221 Process capability maps

As can be seen from the above, central to the determination of qm is the use of the process capability maps which show the relationship between the achievable tolerance and the characteristic dimension for a number of manufacturing processes and material combinations. Figure 2.6 shows a selection of process capability maps used in the component manufacturing variability risks analysis and developed as part of the research. There are currently over 60 maps incorporated within the analysis covering processes from casting to honing. The full set of process capability maps is given in Appendix IV.

Data on the tolerance capability of the manufacturing processes covered were compiled from international standards, knowledge engineering in specialist businesses

A

Is surface preparation of the

\

component required prior to

I

No Yes

1.0 1.3

V

/

B

Is processing temperature

and/or timing to be controlled? (3)

No

Some

Special

control

control

1.0

1.7

2.2

What is the degree of complexity of the component geometry? (4)

Medium n

High

Is post-processing required, e.g. cylindrical grinding? (6)

Notes

(T) Initially, knowledge of the process is required. It is assumed that the component is free from defects, e.g. porosity, as this will affect surface integrity, and free from residual stresses caused by any previous manufacturing process. There is (5) also a risk in the reduction of component fatigue life associated with some surface coating processes. The compatibility between mating surfaces in service must also be addressed because of possible galvanic corrosion failure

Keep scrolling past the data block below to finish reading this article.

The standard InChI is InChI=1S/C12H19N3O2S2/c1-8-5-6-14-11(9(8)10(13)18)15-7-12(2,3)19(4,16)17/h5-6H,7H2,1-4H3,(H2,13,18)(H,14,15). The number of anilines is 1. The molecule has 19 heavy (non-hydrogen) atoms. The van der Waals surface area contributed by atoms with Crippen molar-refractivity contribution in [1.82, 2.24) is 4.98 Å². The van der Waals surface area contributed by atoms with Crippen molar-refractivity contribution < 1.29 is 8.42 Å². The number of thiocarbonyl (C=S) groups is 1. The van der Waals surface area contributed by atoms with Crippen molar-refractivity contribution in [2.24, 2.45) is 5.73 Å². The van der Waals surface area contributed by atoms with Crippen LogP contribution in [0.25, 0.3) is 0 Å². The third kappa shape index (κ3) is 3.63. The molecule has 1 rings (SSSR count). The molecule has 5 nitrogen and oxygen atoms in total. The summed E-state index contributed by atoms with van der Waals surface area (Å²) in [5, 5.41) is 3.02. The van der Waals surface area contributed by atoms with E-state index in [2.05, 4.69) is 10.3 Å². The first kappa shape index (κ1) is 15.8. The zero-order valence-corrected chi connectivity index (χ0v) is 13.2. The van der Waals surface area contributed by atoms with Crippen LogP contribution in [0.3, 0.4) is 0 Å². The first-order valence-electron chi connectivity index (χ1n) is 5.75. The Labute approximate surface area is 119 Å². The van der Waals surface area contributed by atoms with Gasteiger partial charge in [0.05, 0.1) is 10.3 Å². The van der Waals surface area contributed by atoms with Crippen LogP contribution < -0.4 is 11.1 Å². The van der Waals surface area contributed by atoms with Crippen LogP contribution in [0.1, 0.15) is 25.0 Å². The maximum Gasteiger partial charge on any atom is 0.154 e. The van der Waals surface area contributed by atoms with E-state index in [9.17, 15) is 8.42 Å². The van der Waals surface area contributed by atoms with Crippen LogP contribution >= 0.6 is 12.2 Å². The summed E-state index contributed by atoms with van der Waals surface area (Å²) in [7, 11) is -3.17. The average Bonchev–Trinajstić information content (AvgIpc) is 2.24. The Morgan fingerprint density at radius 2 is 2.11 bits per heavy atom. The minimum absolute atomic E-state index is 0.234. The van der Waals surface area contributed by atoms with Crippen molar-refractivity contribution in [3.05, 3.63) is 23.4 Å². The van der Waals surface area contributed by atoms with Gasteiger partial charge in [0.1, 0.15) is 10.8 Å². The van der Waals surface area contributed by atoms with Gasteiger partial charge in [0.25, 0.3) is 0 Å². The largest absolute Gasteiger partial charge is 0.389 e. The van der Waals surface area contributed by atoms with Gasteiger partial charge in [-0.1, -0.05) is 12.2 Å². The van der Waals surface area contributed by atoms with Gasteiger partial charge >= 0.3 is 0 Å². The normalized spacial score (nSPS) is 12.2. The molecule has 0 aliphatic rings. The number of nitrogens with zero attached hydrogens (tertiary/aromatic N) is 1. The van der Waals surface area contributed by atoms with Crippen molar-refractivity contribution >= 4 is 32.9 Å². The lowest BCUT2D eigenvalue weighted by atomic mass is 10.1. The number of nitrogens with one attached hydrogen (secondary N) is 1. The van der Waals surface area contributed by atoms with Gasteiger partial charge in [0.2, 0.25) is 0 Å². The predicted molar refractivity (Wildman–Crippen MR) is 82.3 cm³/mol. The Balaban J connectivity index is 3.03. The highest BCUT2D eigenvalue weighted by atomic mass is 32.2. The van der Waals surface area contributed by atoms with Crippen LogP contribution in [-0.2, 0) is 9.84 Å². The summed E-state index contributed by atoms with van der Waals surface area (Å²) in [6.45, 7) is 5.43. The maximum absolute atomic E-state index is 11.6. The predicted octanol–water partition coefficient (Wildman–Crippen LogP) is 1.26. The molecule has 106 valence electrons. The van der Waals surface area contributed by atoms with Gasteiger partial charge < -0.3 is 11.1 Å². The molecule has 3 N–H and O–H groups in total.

(2) Surface preparation, e.g. polishing, tumbling, blasting, (6) etching or a machine process, may be required due to the nature of the process or due to surface contamination. This can be an added source of variability.

Is the component subject to a rapid cooling rate from a high temperature and/or sustained high temperature during processing (e.g. >0.57m)? (5)

Tm = material melting temperature (°K)

Lack of process control related to timing and/or temperature can lead to variability in component properties.

Process capability is dependent on the complexity of the component geometry. Avoidance of sharp edges, deep recesses, blind holes, non-uniform sections non-symmetrical sections and slender unsupported sections is important.

Rapid cooling can cause residual stresses (leading to accelerated corrosion), distortion and quench cracks. The orientation of the component during processing is important in this respect. Sustained high temperatures can cause warping and softening.

Post-processing, e.g. machining (for dimensional restoration) or shot peening (remove residual stresses), can be an added source of variability.

Figure 2.9 Surface engineering process risk chart, L

and engineering texts. A selection of references used to generate the maps is given in the Bibliography. The data used in the creation of the maps usually comes in the form of tables, such as that given in Figure 2.10 for machining using turning and boring. International Organization of Standards (ISO) tolerance grades are commonly used as a straightforward way of representing the tolerance capability of a